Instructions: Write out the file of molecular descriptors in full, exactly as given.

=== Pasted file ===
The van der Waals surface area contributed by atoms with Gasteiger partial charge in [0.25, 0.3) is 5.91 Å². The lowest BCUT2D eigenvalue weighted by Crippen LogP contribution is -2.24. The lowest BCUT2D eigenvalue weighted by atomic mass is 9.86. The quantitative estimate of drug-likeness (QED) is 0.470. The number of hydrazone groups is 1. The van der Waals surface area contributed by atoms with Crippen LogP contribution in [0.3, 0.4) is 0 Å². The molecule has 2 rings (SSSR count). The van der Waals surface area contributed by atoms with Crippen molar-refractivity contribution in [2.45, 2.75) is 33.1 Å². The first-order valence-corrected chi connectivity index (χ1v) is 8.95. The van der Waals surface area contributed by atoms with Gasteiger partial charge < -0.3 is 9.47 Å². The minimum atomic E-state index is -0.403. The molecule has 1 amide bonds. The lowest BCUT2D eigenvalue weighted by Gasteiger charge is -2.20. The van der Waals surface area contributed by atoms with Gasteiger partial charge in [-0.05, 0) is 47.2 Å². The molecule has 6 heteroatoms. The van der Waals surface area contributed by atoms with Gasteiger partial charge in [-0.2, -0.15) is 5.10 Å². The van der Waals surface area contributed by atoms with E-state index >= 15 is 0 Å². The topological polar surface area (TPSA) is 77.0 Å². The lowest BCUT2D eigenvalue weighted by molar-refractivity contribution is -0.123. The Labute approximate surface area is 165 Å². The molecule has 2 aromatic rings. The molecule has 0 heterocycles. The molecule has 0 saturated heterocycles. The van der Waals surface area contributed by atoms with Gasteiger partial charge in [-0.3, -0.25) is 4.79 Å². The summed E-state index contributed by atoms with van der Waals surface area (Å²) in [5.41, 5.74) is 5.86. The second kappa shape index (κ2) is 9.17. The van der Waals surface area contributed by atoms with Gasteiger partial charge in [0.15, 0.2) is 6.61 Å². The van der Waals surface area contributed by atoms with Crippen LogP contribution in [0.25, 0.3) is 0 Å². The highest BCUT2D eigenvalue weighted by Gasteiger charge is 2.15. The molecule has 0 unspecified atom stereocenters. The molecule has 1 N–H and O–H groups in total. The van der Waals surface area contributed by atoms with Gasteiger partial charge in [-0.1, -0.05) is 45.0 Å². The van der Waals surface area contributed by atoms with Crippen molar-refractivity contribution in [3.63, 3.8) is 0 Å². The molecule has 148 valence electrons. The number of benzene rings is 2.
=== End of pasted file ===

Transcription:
The van der Waals surface area contributed by atoms with Gasteiger partial charge in [0.25, 0.3) is 5.91 Å². The lowest BCUT2D eigenvalue weighted by Crippen LogP contribution is -2.24. The lowest BCUT2D eigenvalue weighted by atomic mass is 9.86. The quantitative estimate of drug-likeness (QED) is 0.470. The number of hydrazone groups is 1. The van der Waals surface area contributed by atoms with Crippen LogP contribution in [0.3, 0.4) is 0 Å². The molecule has 2 rings (SSSR count). The van der Waals surface area contributed by atoms with Crippen molar-refractivity contribution in [2.45, 2.75) is 33.1 Å². The first-order valence-corrected chi connectivity index (χ1v) is 8.95. The van der Waals surface area contributed by atoms with Gasteiger partial charge < -0.3 is 9.47 Å². The minimum atomic E-state index is -0.403. The molecule has 1 amide bonds. The lowest BCUT2D eigenvalue weighted by Gasteiger charge is -2.20. The van der Waals surface area contributed by atoms with Gasteiger partial charge in [-0.05, 0) is 47.2 Å². The molecule has 6 heteroatoms. The van der Waals surface area contributed by atoms with Gasteiger partial charge in [-0.2, -0.15) is 5.10 Å². The van der Waals surface area contributed by atoms with E-state index >= 15 is 0 Å². The topological polar surface area (TPSA) is 77.0 Å². The lowest BCUT2D eigenvalue weighted by molar-refractivity contribution is -0.123. The Labute approximate surface area is 165 Å². The molecule has 2 aromatic rings. The molecule has 0 heterocycles. The molecule has 0 saturated heterocycles. The van der Waals surface area contributed by atoms with Gasteiger partial charge in [-0.3, -0.25) is 4.79 Å². The summed E-state index contributed by atoms with van der Waals surface area (Å²) in [5.41, 5.74) is 5.86. The second kappa shape index (κ2) is 9.17. The van der Waals surface area contributed by atoms with Gasteiger partial charge in [0.15, 0.2) is 6.61 Å². The van der Waals surface area contributed by atoms with Crippen LogP contribution in [0.25, 0.3) is 0 Å². The highest BCUT2D eigenvalue weighted by Gasteiger charge is 2.15. The molecule has 0 unspecified atom stereocenters. The molecule has 1 N–H and O–H groups in total. The van der Waals surface area contributed by atoms with Gasteiger partial charge in [-0.1, -0.05) is 45.0 Å². The van der Waals surface area contributed by atoms with Crippen molar-refractivity contribution in [3.63, 3.8) is 0 Å². The molecule has 148 valence electrons. The number of benzene rings is 2.